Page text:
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Film / The Captain from Kopenick

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The Captain from Köpenick (Der Hauptmann von Köpenick) is a 1956 film from West Germany directed by Helmut Käutner.

It is based on the true story of a cobbler and petty criminal named Wilhelm Voigt. The film opens in 1894, with Wilhelm having just gotten out of jail after serving 10 years for forgery. He desperately tries to go straight and find work, but he can't, thanks to the maddeningly circular Catch-22 Dilemma of Prussian bureaucracy: to get a job, he needs a passport; to get a passport, he needs a job; to get a place to live, he needs a job. He considers leaving the country and his criminal past behind...but he can't get a passport. Finally Voigt, in desperation, breaks into a Berlin passport office for the sole purpose of forging a passport that will allow him to leave the country. He is caught and arrested.


Twelve years pass; it is now 1906. Wilhelm, who has spent most of his life in jail despite never committing a violent crime or stealing from individuals, is released again, and goes to live with his sister in the Berlin suburb of Köpenick. Nothing has changed: Wilhelm can't get a job because he doesn't have a residency permit and can't get a residency permit because he doesn't have a job. He receives an order to leave town. Eventually he figures out that the whole Prussian bureaucracy is built to make life hopeless for ex-cons like him.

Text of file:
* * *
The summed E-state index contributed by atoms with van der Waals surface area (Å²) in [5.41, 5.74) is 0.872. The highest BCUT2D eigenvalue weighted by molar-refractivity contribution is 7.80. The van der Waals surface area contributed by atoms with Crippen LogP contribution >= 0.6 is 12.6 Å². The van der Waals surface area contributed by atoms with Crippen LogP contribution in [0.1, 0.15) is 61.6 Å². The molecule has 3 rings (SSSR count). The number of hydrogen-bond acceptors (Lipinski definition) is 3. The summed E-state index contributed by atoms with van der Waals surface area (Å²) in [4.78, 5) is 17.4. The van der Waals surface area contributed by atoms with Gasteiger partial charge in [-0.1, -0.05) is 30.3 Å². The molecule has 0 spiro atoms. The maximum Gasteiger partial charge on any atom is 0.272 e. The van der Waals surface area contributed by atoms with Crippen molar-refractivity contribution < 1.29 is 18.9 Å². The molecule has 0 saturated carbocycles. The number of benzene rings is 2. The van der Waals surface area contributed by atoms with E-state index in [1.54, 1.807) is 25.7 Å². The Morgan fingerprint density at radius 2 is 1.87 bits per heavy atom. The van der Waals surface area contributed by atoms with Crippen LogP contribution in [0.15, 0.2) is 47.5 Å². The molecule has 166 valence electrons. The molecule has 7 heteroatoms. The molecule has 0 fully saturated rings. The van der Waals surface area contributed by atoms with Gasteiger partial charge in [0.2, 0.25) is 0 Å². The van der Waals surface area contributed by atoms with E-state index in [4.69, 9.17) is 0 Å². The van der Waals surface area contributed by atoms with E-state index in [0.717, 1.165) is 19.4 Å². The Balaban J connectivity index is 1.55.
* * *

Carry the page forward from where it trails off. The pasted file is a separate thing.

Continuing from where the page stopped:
Wilhelm is shuffling about the streets of Köpenick in despair when he sees something unusual: a full Prussian officer's uniform, offered for sale by a street vendor. (A goodly chunk of the film tells the story of the uniform, which used to belong to the mayor, a reservist. He had to get a new one when he got too fat.) Wilhelm hits on a wild idea, which involves the uniform, the German tendency to obey anyone who wears a uniform, and a Bavarian Fire Drill.


The real Wilhelm Voigt became a minor celebrity in Germany after his scam, and his story became something of a modern day folk tale. His story inspired a popular German stage play, which was translated into English, and at least seven theatrical and television films, five (including this one) in German and two in English.


  • Adaptational Heroism: While the events in this film seem to mostly correspond to the exploits of the real Wilhelm Voigt, in the movie, Wilhelm turns himself in. In real life, one of his criminal buddies informs on him to the police.
  • Bavarian Fire Drill: Wilhelm buys the uniform, and puts it on. He sees a squad of soldiers marching down a street, and simply by barking orders and acting like an officer, he takes command of them. He then marches them to city hall, occupies the place, and then puts the mayor under arrest. He then strides into the cashier's office and, implying that the mayor has embezzled funds, confiscates the entire cash box—over 4000 marks. Wilhelm eventually makes his escape and no one figures out that he was a fraud until the mayor is transported to the police in Berlin.
  • Blatant Lies: Wilhelm's brother-in-law Friedrich is sympathetic to Wilhelm's plight, but as a good obedient Prussian, he cannot conceive that the state can do wrong. So when Wilhelm pours out his despair after getting his notice to leave town, Friedrich states "There is no injustice in Germany!"
  • Bookends: The film both begins and ends with Wilhelm watching soldiers march by in the street, the first time after he's been released from jail, the second time after he's been pardoned by the Kaiser.